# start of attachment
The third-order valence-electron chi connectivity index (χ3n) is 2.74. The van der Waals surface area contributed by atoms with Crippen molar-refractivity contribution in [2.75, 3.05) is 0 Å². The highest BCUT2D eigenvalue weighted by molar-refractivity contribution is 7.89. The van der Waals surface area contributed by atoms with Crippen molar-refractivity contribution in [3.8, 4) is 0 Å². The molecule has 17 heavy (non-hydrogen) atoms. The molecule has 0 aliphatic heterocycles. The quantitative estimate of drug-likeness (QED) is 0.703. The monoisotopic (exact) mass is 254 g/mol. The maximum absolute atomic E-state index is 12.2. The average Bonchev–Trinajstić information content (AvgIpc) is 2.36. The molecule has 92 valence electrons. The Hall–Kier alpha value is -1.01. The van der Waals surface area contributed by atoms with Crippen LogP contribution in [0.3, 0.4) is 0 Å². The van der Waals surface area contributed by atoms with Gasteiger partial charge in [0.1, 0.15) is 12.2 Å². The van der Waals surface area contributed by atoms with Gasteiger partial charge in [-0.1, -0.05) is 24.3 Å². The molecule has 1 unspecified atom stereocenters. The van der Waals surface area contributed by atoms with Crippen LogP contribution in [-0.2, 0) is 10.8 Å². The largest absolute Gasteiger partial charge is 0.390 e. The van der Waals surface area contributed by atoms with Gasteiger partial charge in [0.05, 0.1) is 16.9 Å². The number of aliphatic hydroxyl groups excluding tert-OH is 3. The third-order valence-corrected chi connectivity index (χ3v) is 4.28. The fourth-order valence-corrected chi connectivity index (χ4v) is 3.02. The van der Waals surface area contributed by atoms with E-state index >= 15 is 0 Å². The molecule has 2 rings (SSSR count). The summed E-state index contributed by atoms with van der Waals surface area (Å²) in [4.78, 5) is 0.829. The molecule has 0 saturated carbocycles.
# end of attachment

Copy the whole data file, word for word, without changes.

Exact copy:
The third-order valence-electron chi connectivity index (χ3n) is 2.74. The van der Waals surface area contributed by atoms with Crippen molar-refractivity contribution in [2.75, 3.05) is 0 Å². The highest BCUT2D eigenvalue weighted by molar-refractivity contribution is 7.89. The van der Waals surface area contributed by atoms with Crippen molar-refractivity contribution in [3.8, 4) is 0 Å². The molecule has 17 heavy (non-hydrogen) atoms. The molecule has 0 aliphatic heterocycles. The quantitative estimate of drug-likeness (QED) is 0.703. The monoisotopic (exact) mass is 254 g/mol. The maximum absolute atomic E-state index is 12.2. The average Bonchev–Trinajstić information content (AvgIpc) is 2.36. The molecule has 92 valence electrons. The Hall–Kier alpha value is -1.01. The van der Waals surface area contributed by atoms with Crippen LogP contribution in [0.3, 0.4) is 0 Å². The van der Waals surface area contributed by atoms with Gasteiger partial charge in [0.1, 0.15) is 12.2 Å². The van der Waals surface area contributed by atoms with Gasteiger partial charge in [-0.1, -0.05) is 24.3 Å². The molecule has 1 unspecified atom stereocenters. The van der Waals surface area contributed by atoms with Crippen LogP contribution in [-0.2, 0) is 10.8 Å². The largest absolute Gasteiger partial charge is 0.390 e. The van der Waals surface area contributed by atoms with Gasteiger partial charge in [0.05, 0.1) is 16.9 Å². The number of aliphatic hydroxyl groups excluding tert-OH is 3. The third-order valence-corrected chi connectivity index (χ3v) is 4.28. The fourth-order valence-corrected chi connectivity index (χ4v) is 3.02. The van der Waals surface area contributed by atoms with E-state index >= 15 is 0 Å². The molecule has 2 rings (SSSR count). The summed E-state index contributed by atoms with van der Waals surface area (Å²) in [4.78, 5) is 0.829. The molecule has 0 saturated carbocycles.